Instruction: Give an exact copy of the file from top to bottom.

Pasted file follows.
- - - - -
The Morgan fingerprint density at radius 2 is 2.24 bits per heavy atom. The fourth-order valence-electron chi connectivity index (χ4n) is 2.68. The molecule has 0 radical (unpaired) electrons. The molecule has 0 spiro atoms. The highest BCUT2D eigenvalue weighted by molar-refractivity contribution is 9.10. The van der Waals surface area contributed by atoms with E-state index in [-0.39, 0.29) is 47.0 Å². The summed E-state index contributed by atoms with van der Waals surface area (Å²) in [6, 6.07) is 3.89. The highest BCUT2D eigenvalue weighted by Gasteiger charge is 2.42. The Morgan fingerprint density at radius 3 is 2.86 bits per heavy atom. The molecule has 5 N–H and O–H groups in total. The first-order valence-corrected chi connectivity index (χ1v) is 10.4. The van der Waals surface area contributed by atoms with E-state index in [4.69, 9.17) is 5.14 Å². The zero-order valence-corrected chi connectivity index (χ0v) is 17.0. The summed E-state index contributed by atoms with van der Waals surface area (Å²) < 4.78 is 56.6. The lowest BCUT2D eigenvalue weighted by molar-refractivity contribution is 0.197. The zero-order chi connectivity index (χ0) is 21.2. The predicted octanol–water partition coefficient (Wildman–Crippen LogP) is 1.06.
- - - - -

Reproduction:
The Morgan fingerprint density at radius 2 is 2.24 bits per heavy atom. The fourth-order valence-electron chi connectivity index (χ4n) is 2.68. The molecule has 0 radical (unpaired) electrons. The molecule has 0 spiro atoms. The highest BCUT2D eigenvalue weighted by molar-refractivity contribution is 9.10. The van der Waals surface area contributed by atoms with E-state index in [-0.39, 0.29) is 47.0 Å². The summed E-state index contributed by atoms with van der Waals surface area (Å²) in [6, 6.07) is 3.89. The highest BCUT2D eigenvalue weighted by Gasteiger charge is 2.42. The Morgan fingerprint density at radius 3 is 2.86 bits per heavy atom. The molecule has 5 N–H and O–H groups in total. The first-order valence-corrected chi connectivity index (χ1v) is 10.4. The van der Waals surface area contributed by atoms with E-state index in [4.69, 9.17) is 5.14 Å². The zero-order valence-corrected chi connectivity index (χ0v) is 17.0. The summed E-state index contributed by atoms with van der Waals surface area (Å²) < 4.78 is 56.6. The lowest BCUT2D eigenvalue weighted by molar-refractivity contribution is 0.197. The zero-order chi connectivity index (χ0) is 21.2. The predicted octanol–water partition coefficient (Wildman–Crippen LogP) is 1.06.